Tubing + Testing (Round 5)

It’s time for tubing — yes!
This is a sure sign that we are approaching the end of the project.
On a double valve stack, the tubing (or retubing) is effected at the end of rebuilding, when we know the valves and pneumatics all work.

This is another task which is pretty straightforward, but still needs a degree of care and planning.
It’s a question of both cosmetics and functionality.
If the tubing is stretched too tight, it may kink near the nipples or come off prematurely.
If it is too loose, it may kink on itself, or get caught in the piano action backchecks.
So, get it in the Goldilocks zone, and make it “just right” in terms of function and appearance.

The smaller size from the tracker bar to the nipple board (piano notes) and to the shifter valve box are usually size 9/64″ inner diameter. The expression and supply lines may be a larger diameter size like 3/16″, 7/32″ and so on. Measure the tubing based on the nipple fitting on which it will need to live. And note that while tracker bar tubing is generally sold in 100′ lengths, you actually need at least 140′ to complete a whole stack – ask me how I know this!

Tubing the stack nipples to the tracker bar. A note that the top row of tracker bar nipples corresponds to the even numbered notes of the stack, helps keep me on track (to avoid mistakenly skipping a nipple)
Stack tubing done!

The tube or hose should be barely snug on its fitting; enough so that it will not fall off accidentally, but not tight to the extent that you have to use a lot of force to push it on. For smaller diameter tubing (e.g. tracker bar), what helps is a bit of lubricant when trying to get it in place. A liquid polymer used for piano work, will serve well for this application, or failing that, good old human spit also does the job! This makes the job easier, and also safer for the piano, as it is not so difficult to inadvertently bend or break the long and delicate nipples on the back of the tracker bar. This preventable scenario is to be avoided!

In the event that your stack still has the original lead tubing, and said tubing is still in good condition (not deteriorated or crumbling), it can continue to serve if you feel it is safe to do so. If there are problems or damage that are evident, it’s really best to replace wholesale with neoprene tubing (again, working safely with the lead), instead of trying to do extensive and uncertain repairs to the old lead tubing.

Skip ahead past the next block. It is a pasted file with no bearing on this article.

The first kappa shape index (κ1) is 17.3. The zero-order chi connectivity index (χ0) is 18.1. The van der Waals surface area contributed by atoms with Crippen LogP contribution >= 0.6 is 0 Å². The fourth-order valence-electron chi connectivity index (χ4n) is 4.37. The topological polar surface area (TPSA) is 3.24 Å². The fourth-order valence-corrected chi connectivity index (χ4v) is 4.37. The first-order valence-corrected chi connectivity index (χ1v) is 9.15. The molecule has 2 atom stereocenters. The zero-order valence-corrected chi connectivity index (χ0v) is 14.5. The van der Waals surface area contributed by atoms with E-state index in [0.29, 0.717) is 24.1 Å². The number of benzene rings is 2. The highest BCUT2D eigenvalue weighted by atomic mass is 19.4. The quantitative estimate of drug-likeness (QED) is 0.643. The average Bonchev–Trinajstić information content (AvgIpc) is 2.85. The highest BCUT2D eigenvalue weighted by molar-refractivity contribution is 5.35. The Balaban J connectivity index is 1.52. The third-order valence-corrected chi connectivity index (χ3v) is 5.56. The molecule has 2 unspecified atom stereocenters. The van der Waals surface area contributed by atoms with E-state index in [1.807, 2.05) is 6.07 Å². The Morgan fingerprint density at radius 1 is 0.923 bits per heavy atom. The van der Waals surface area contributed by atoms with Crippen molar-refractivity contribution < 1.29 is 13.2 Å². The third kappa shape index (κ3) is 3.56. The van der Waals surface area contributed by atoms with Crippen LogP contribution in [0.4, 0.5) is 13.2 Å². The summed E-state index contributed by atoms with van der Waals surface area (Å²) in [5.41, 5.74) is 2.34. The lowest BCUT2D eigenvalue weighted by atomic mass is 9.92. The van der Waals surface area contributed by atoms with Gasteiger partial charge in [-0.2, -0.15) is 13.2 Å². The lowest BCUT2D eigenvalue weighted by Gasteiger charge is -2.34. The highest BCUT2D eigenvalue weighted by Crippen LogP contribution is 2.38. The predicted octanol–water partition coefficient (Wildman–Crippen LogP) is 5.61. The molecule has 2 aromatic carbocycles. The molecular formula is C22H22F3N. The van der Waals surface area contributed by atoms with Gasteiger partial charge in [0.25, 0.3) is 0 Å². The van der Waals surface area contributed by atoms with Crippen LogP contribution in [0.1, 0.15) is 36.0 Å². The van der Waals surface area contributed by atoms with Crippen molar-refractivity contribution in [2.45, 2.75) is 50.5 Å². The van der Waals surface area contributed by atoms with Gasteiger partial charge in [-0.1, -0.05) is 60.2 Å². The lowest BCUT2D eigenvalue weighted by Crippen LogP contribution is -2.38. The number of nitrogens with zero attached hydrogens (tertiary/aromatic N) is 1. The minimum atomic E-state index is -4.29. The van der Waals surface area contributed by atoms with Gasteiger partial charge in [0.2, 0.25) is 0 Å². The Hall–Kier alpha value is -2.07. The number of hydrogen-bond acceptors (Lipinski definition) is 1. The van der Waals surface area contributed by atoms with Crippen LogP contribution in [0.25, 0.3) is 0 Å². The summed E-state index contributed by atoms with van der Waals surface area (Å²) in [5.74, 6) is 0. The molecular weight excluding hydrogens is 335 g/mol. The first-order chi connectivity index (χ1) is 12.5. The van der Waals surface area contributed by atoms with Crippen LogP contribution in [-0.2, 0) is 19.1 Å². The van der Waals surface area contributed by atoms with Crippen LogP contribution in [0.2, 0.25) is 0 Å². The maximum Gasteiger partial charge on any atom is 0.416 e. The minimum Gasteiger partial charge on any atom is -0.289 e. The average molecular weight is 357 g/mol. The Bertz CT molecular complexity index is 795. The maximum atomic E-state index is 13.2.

Once everything is back together, it’s time for the final bench test of the stack. Hook up your suction supply to the stack and shifter device, with a vacuum gauge for calibration. Put a music roll in the spool box and wind it down onto the takeup spool. If you have a diagnostic test roll, this is an ideal choice. Testing the notes sequentially will help identify problems quickly and accurately. Fire up the suction and manually advance the transmission gear so that the roll plays through its notes. Make sure to check which note is the first on the roll — not all test rolls play 88 notes!

As before, if all notes work well, with good actuation and repeating, at various “tempi” (feed rate of the music roll), and if the shifter device keeps the paper tracking as it is supposed to, and you can do all this at 7″ of IWC suction, you are in good shape!

Here once again is Bruce Newman demonstrating what a properly restored stack looks like on the bench.

If you haven’t done so, finish assembling the spool box and any other components, to get the stack ready for its new home in the piano.

Before putting stack back in, this is the time to address any outstanding issues with the piano. Give the piano a good tuning, and voicing, if necessary. Double check the regulation and performance of the piano action. You can also check the functionality and regulation of the pedal pneumatic at this time, since it is easier to make those adjustments now.

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